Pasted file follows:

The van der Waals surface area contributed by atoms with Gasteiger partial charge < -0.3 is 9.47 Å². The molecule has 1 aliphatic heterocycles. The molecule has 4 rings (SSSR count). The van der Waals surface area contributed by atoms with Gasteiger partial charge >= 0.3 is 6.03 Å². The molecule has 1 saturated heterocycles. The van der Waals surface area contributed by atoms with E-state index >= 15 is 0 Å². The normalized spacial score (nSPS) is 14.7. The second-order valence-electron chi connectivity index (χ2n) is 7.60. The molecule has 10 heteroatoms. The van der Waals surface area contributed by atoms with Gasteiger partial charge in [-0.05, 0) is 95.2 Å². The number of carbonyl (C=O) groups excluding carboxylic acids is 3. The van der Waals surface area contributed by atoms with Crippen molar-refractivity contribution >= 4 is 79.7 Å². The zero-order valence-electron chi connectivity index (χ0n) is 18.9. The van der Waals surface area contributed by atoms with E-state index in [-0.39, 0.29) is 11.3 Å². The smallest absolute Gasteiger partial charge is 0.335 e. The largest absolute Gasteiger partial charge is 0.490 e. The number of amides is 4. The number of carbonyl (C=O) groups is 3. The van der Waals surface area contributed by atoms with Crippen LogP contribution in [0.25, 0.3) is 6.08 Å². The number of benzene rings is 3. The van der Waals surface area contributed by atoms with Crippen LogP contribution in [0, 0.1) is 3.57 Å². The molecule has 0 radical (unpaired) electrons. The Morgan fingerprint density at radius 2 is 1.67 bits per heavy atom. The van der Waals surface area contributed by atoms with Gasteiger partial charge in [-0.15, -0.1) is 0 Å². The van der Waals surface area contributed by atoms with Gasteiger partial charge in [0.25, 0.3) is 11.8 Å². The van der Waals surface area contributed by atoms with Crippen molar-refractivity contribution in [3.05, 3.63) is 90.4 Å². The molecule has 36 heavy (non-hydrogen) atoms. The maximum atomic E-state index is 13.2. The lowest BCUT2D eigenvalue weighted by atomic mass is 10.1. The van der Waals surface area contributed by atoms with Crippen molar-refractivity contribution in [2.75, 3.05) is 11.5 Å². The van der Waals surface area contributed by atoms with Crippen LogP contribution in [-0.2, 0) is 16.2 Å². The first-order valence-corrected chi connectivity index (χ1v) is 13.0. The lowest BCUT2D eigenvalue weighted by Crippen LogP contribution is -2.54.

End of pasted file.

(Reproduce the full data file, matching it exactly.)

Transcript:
The van der Waals surface area contributed by atoms with Gasteiger partial charge < -0.3 is 9.47 Å². The molecule has 1 aliphatic heterocycles. The molecule has 4 rings (SSSR count). The van der Waals surface area contributed by atoms with Gasteiger partial charge >= 0.3 is 6.03 Å². The molecule has 1 saturated heterocycles. The van der Waals surface area contributed by atoms with E-state index >= 15 is 0 Å². The normalized spacial score (nSPS) is 14.7. The second-order valence-electron chi connectivity index (χ2n) is 7.60. The molecule has 10 heteroatoms. The van der Waals surface area contributed by atoms with Gasteiger partial charge in [-0.05, 0) is 95.2 Å². The number of carbonyl (C=O) groups excluding carboxylic acids is 3. The van der Waals surface area contributed by atoms with Crippen molar-refractivity contribution >= 4 is 79.7 Å². The zero-order valence-electron chi connectivity index (χ0n) is 18.9. The van der Waals surface area contributed by atoms with E-state index in [-0.39, 0.29) is 11.3 Å². The smallest absolute Gasteiger partial charge is 0.335 e. The largest absolute Gasteiger partial charge is 0.490 e. The number of amides is 4. The number of carbonyl (C=O) groups is 3. The van der Waals surface area contributed by atoms with Crippen LogP contribution in [0.25, 0.3) is 6.08 Å². The number of benzene rings is 3. The van der Waals surface area contributed by atoms with Crippen LogP contribution in [0, 0.1) is 3.57 Å². The molecule has 0 radical (unpaired) electrons. The Morgan fingerprint density at radius 2 is 1.67 bits per heavy atom. The van der Waals surface area contributed by atoms with Gasteiger partial charge in [-0.15, -0.1) is 0 Å². The van der Waals surface area contributed by atoms with Gasteiger partial charge in [0.25, 0.3) is 11.8 Å². The van der Waals surface area contributed by atoms with Crippen molar-refractivity contribution in [3.05, 3.63) is 90.4 Å². The molecule has 36 heavy (non-hydrogen) atoms. The maximum atomic E-state index is 13.2. The lowest BCUT2D eigenvalue weighted by atomic mass is 10.1. The van der Waals surface area contributed by atoms with Crippen molar-refractivity contribution in [2.75, 3.05) is 11.5 Å². The van der Waals surface area contributed by atoms with Crippen LogP contribution in [-0.2, 0) is 16.2 Å². The first-order valence-corrected chi connectivity index (χ1v) is 13.0. The lowest BCUT2D eigenvalue weighted by Crippen LogP contribution is -2.54.